TOKYO, AUG. 13 -- Japanese Prime Minister Toshiki Kaifu made a last-minute decision today to call off his long-planned trip to the Arabian peninsula because of the military crisis that has developed in the region resulting from the Iraqi invasion of Kuwait.

Kaifu was scheduled to leave Wednesday, but canceled the trip after discussions with his foreign minister, Taro Nakayama. Foreign Ministry officials had said they were concerned that a Kaifu visit now might leave the appearance that Japan was engaged in a desperate drive to obtain new oil supplies in the wake of the worldwide embargo on Iraqi oil.

Months ago, when the Arabian peninsula was at peace, Kaifu scheduled a summer trip to several Arab nations, with departure set for Aug. 15 -- this Wednesday. All last week, Kaifu insisted that he still planned to go, crisis or no crisis. But over the weekend, the trip became the topic of intense debate within Kaifu's cabinet.

The change in Kaifu's travel plans reflects a larger sense of uncertainty that Japan seems to feel as it begins to take a bigger role in international affairs.

Since its shattering defeat in World War II, Japan has been a reluctant player on the world stage, content to permit its Western allies to manipulate diplomatic and military affairs in other countries.

But now, as an economic superpower with trade routes to every corner of the world, Japan has become a major factor in international geopolitics. Just how that translates into day-to-day policy decisions is a question the Japanese are now struggling to answer.

When a top official of the Foreign Ministry here (who declined to be quoted by name) was asked this weekend what role Japan will play in resolving the Persian Gulf crisis, he sat in deep thought for a long time and then came up with an answer draped in ambiguity: "It will be an important role, but perhaps not a leading role."

To the extent that Japan has an international role, it is one based on money, not muscle. Under the post-war constitution written for this country by the U.S. occupation force, Japan cannot send its military forces overseas.

But this wealthy nation has taken an increasingly large role in world finances, both in the global operations of its business community and in government-to-government foreign aid. By some measures, Japan is now the largest granter of foreign aid in the world.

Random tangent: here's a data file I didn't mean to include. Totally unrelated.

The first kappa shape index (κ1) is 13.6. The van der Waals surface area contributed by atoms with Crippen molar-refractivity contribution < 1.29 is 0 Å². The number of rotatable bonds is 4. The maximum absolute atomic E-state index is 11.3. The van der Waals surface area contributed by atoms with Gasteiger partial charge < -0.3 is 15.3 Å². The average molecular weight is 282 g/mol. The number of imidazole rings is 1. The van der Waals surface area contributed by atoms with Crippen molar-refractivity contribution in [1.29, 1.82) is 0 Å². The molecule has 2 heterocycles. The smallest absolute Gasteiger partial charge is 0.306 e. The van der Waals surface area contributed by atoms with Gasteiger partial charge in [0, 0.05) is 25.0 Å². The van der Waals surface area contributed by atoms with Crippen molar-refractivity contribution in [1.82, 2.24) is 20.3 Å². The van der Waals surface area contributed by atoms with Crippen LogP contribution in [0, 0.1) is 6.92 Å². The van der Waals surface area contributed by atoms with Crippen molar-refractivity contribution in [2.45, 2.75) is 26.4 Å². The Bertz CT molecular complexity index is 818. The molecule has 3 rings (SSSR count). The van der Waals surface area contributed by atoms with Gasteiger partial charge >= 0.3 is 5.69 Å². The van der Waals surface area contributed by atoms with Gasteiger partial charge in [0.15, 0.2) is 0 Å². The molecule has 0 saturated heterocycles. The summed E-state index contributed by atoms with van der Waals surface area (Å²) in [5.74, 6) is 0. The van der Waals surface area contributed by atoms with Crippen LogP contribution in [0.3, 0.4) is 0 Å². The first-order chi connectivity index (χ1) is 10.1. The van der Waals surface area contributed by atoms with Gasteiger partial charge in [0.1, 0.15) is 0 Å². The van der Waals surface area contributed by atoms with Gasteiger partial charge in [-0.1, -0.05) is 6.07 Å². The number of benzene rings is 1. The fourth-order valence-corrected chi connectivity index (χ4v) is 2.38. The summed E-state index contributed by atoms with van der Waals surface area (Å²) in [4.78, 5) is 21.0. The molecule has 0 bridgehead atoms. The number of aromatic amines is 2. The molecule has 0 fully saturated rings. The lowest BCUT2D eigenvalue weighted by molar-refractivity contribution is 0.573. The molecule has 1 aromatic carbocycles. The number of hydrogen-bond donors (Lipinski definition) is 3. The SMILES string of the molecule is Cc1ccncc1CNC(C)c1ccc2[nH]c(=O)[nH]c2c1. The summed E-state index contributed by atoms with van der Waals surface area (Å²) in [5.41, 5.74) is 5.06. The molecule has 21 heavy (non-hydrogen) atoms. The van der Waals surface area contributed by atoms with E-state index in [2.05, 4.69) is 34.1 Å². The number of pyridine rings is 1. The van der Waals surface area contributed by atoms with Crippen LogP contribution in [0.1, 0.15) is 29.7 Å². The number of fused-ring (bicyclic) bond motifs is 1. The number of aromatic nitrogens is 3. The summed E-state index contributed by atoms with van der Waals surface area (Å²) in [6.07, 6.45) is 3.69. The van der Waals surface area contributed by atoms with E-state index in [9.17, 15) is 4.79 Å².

Japan's trade relations with the Persian Gulf are particularly important. The island nation gets 70 percent of its oil from the Mideast. Following Kaifu's decision last week to ban oil imports from Iraq and Kuwait, Japan is even more dependent on other Persian Gulf nations to meet its energy needs.

That means that Japan will be a major beneficiary of the allied military force now in the Arabian Peninsula to protect Saudi Arabia against Iraqi military force. Since Japan will make no military contribution to that allied effort, Foreign Ministry officials say they may consider looking for ways to help Japan's allies pay for the expedition.

"There is more awareness than there used to be {in the Japanese government} of the need to be a partner of the U.S. and the Western allies in international matters such as this one," the Foreign Ministry official said this weekend. "Since we cannot be a partner militarily, thought must be given to financial support and help on policy decisions."

It was largely an effort to expand awareness of Japan that prompted Kaifu to plan the Mideast trip. The prime minister's itinerary had called for a 12-day tour with stops in Turkey, Saudi Arabia, Oman, Jordan and Egypt, for what would have been the first Mideast visit by a Japanese prime minister in 12 years.

Kaifu has benefited noticeably in domestic political terms from other overseas trips, and he appears to love the experience. That may help explain why he kept saying he would make the scheduled trip even after the peninsula became a military hot spot two weeks ago. Kaifu said Thursday that the sole reason for his trip was to "see if Japan can contribute to the cause of peace in that region."

Some here feared that the trip's cancellation could threaten to turn Japan into nothing more than a spectator watching the allied peace effort from afar. The Japanese are worried about that prospect, for fear that it will make the country look once more as if it accepts help from its allies in tough situtations like this one without making any contribution in return.

On the other hand, some Japanese diplomats feared that a trip now would have made the country look greedy, with Kaifu touring Arab capitals hat-in-hand as if trying to squeeze more oil out of the gulf nations.